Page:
Out of Steam? Wine draining away? Ubuntu’s 64-bit-only x86 decision is causing migraines

i386 binaries will still run, says Canonical, but it may not be good enough for key apps

Updated  Canonical’s decision to effectively ditch official support for 32-bit x86 in Ubuntu 19.10 means the Steam gaming runtime is likely to run aground on the Linux operating system – and devs say the Wine compatibility layer for running Windows apps will be of little use.…

Updated Canonical’s decision to effectively ditch official support for 32-bit x86 in Ubuntu 19.10 means the Steam gaming runtime is likely to run aground on the Linux operating system – and devs say the Wine compatibility layer for running Windows apps will be of little use.

As a result of the changes, Valve developer Pierre-Loup Griffais confirmed on Twitter: “Ubuntu 19.10 and future releases will not be officially supported by Steam or recommended to our users.” This is because Steam relies on 32-bit x86, aka i386, support for running older games that are 32-bit-only. Without official 32-bit x86 support in Ubuntu, Valve is walking away from the Linux distro.

An Intel 386 processor

Ubuntu says i386 to be 86’d with Eoan 19.10 release: Ageing 32-bit x86 support will be ex-86

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The Ubuntu maker sparked outcry last week with its announcement that “the i386 architecture will be dropped” in its next big release, codenamed Eoan. Canonical’s Will Cooke even went as far as saying: “i386 will not be included as an architecture for the 19.10 release, and we will shortly begin the process of disabling it for the Eoan series across Ubuntu infrastructure.”

Some presumed this meant i386 libraries would not be shipped at all, meaning that no 32-bit x86 applications would run without some sort of containerization or virtual environment in which non-64-bit x86 legacy software could run.

However, Canonical’s Steve Langasek has has since clarified or U-turned, depending on your level of cynicism:

Freezing the libraries may be almost as bad though, from the point of view of Steam, since drivers for new GPUs would be impacted; and Steam without support for the shiniest new GPUs for 32-bit games (of which there are many) would be crippled.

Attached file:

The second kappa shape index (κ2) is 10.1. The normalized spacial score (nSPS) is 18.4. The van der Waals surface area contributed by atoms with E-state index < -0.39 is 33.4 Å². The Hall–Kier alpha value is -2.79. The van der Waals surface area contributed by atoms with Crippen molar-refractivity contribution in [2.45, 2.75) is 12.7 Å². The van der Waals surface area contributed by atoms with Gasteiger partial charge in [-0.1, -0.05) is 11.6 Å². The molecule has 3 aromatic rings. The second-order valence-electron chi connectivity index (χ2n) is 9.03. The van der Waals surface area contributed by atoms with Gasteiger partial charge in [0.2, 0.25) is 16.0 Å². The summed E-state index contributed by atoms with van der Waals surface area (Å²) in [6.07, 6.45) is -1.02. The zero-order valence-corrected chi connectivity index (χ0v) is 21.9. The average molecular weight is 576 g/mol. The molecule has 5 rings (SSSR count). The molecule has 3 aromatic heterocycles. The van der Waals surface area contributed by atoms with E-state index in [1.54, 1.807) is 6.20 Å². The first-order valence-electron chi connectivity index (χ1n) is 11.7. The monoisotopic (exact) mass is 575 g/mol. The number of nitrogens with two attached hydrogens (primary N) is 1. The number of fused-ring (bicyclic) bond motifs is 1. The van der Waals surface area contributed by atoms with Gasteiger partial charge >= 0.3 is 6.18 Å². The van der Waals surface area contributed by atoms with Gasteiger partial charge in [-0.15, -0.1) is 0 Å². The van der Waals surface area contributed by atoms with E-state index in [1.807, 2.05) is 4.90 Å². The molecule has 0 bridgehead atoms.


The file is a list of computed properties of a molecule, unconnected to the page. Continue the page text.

Langasek said last year that “compatibility with legacy software is important, but it doesn’t automatically follow that the right way to provide this compatibility is by continuing to build new versions of the OS for a legacy ABI [Application Binary Interface]. Users who need support for i386 integrated natively into their OS can use Ubuntu 18.04 with security support until April 2023. 18.04 can be run in a chroot or container on top of later Ubuntu releases. 32-bit software distributed as snaps built with an 18.04-derived library runtime can reasonably be expected to work on later releases of Ubuntu for the foreseeable future.”

The problem, though, is that the assumption of 32-bit x86 support is deeply woven into a number of applications, the Wine compatibility layer being another.

“Wine heavily relies on i386,” said Jens Reyer, co-maintainer of Wine on Debian. “Not only for legacy 32-bit software, but also ‘almost all’ 64-bit software uses a 32-bit installer … so although Wine will still be available in the Ubuntu archive on amd64, it’ll be basically useless.

“To support current features in new Wine releases you need recent versions of a few libraries (e.g. faudio, vulkan-loader and vkd3d, and those require other recent stuff like sdl2 [Simple Direct Media Layer]. 18.04 is already too old to fully support current Wine with (all) current features. So the solutions proposed like containers and snaps based on 18.04 will not fully work. Upstream … will probably just stop to build for 19.10+. This is not to say that they are not interested in working on a solution.”

Canonical could, of course, change its mind, but if not, it must expect a proportion of users to move to other distributions as a consequence. Worth it for a clean 64-bit slate and lower maintenance costs? Doubtful. ®

Updated to add

The Ubuntu maker today posted a lengthy statement on its site about the i386 situation. It’s not really crystal clear what’s going to happen next, though, as negotiations over support appear to be in flux between Canonical and various development teams. Here are the key portions:

So, in short, Canonical will try to keep some older legacy i386 software running in some shape or form in the future, but it really, really doesn’t want to, and thus you’re better off just running Ubuntu on 64-bit x86, or one of its other supported CPU architectures.

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